More on pouches, pots, and my skewed perceptions


Thinking more about yesterday’s Wari pouch post, I asked on of my fearless leaders essentially the question I asked here: why is there a fight now over the Cleveland Museum’s acquisition of a Roman head and a Maya pot when they bought a Wari pouch from Sotheby’s last year that seems to have just as transparent a provenance, at least as published. He said that he felt that Paul Barford’s recent blog post had a very good point, that the ruckus was about the Roman head and that the Maya pot was along for the ride.

I admit, I missed that part of Mr Barford’s post (I usually read the blogs through bleary morningeyes, my glasses misted up from a cup of coffee). He writes:

Is the origin of the Mayan pot somehow less important than the Phrygian marble, that we are all (myself included) hammering on about one and not the other?

This is where my own skewed perceptions come in…and also shows how lightly I was following things. I didn’t know everyone was focusing on the head. I think the head is kind of boring and ‘samey’… The Maya pot, however, is spectacular, unique and filled with the amazing Maya-ness that convinced me to abandon a childish interest in ancient Egypt and and head off to a tent in the deep jungle. It is Maya pottery that tests my limits; it exposes my hypocrisy. I argue here and there against publishing unprovenienced material, yet I consume Justin Kerr’s maya pot database like a true junky. I think everyone out there has a ‘If I got a tattoo it would be…”, well mine is on an unprovenienced Maya pot. Does that count as publication? I can honestly stare at a particularly detailed codex style pot, perhaps, for a long time. I try to project the scenes on to the jungle sites that I’ve spent time in. I try to make it come alive.
Heather Hurst Xultun Reconstruction
Reconstruction drawing of Xultun mural
by Dr Heather Hurst; LOVE IT!
I am a lady who spent much of yesterday just looking at and thinking about the Xultun murals. I emailed Dr. Heather Hurst to see if she sells prints of her paintings of them…I am probably Hurst’s biggest fan and she doesn’t even know it. Her reconstruction paintings of the San Bartolo murals make my heart flutter…
I could gush about the different face paint patterns on the figures, the body modification (does that one dude have a pierced head?!); the hair styles. I could drift off in to trying to understand the complicated Maya idea of captive taking and ‘war’. Apparently the pot is tied to the site of Nibaj; there isn’t an emblem glyph that I can see but there appears to have been some sort of analysis done on a pot in the British Museum which portrays another stage in this sequence of events. I don’t know anything about Nibaj! I feel my distraction for the weekend coming on.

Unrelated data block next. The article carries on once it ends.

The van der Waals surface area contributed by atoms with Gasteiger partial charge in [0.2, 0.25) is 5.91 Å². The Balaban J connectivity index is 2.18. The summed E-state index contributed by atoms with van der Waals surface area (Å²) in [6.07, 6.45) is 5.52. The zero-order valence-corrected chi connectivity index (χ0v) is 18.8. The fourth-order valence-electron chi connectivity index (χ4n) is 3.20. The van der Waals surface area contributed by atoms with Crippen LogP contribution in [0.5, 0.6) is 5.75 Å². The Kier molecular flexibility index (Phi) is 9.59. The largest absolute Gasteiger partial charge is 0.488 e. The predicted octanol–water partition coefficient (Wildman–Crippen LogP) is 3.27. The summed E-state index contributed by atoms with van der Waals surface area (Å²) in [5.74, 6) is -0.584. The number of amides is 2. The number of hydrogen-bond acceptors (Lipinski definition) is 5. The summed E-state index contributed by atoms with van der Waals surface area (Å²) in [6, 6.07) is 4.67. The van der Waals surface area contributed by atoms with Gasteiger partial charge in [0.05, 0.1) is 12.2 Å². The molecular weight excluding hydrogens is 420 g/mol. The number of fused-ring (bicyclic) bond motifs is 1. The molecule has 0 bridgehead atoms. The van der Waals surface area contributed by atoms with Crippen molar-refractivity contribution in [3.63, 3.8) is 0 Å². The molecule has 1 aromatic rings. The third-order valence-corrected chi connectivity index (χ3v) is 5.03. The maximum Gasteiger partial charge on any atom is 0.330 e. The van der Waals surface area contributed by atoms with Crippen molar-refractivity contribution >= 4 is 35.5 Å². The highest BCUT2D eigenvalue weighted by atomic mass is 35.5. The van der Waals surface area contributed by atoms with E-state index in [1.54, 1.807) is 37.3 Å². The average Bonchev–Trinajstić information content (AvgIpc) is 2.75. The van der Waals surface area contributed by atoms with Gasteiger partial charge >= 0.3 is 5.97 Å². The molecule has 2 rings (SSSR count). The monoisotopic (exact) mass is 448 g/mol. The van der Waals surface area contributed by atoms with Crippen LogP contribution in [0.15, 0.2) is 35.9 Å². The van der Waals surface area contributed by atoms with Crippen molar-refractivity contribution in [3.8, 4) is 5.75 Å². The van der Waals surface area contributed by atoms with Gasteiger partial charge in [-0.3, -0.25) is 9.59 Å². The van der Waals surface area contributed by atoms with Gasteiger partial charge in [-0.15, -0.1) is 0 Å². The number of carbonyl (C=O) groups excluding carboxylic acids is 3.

MFA Classical Gallery
The MFA’s Classical Gallery from the Boston Globe;
This place is a snooze and a half.
The Roman head, however, seems like kind of a yawn to me. Confession time: I get really quite bored in big, traditional museums. I have fallen asleep inside a gallery of the Fitzwilliam…on two occasions (this from a lady who is unable to nap). At the MFA I head straight to their collection of Copley portraits (in context in Boston!! I *love* 17th and 18th century portraits); I only dip into the Classical Galleries if there is a particular row going on about a piece. I don’t read the signage in those museums, I rarely linger, and I tend to wonder if there is something else I could be doing with my time.
That isn’t to say that I don’t like museums*, but I think that style of museum is tired and has outlived its usefulness. Yawn. Sleepy time. Heads like that one, at least when they end up in a traditional museum, represent all that is boring with the museum experience to me. They will stick it on a pillar, out of context, and I or someone like me will walk by it and not care.  Using the MFA as an obvious example, their Roman, Greek and Egyptian galleries have the feel of a tired Junior High School that was built in the 1970s and never updated…the the same washed out colour scheme and sense of resigned despair. To me, all the Roman heads blur together. Yes, this is ironic since I love portrait painting so much, but consider it a fault of traditional museum display rather than the portrait heads themselves. I just can’t stay awake. Just ask my long-suffering, non archaeologist partner: I am always way ahead of him in this type of museum saying ‘come ON! HURRY UP!’.
But, as it turns out, that is just me! The news story is about the head and not the vase! And that is pretty much what Neil said: the pouch isn’t any different, it just isn’t Greece/Rome/Egypt. Well heck!
* What kind of museums do I like? Well the first that springs to mind is the Museo de la Cultura Maya in Chetumal. I haven’t been there since 2003 so maybe it is terrible now, but I went, what, twice? Three times? While I was living in Belize. That is a lot since I didn’t have a vehicle and Chetumal is in another country. I don’t even know if that museum had any artefacts in it. Probably yes, but they were local and legal of course and they took a back seat. I felt that the museum really portrayed how I felt about the the ancient Maya. The feeling that brought me to Central America, to that horrible tent in the jungle, was there. 
The whole place was organised around a version of the Maya world tree, a swirling red ceiba in the style of the one on Pakal’s sarcophagus lid. It connected all floors of the museum: the roots being in a strangle little Xibulba filled with tiny gods of the underworld lurking among the roots; the middle where you experienced the Maya on earth such models of Maya cities that you walked over on glass; the branches where you learned about Maya writing, the calendar and religion. There was a reconstruction of a round Maya house for kids to pop into outside…and the place was air conditioned! Yes!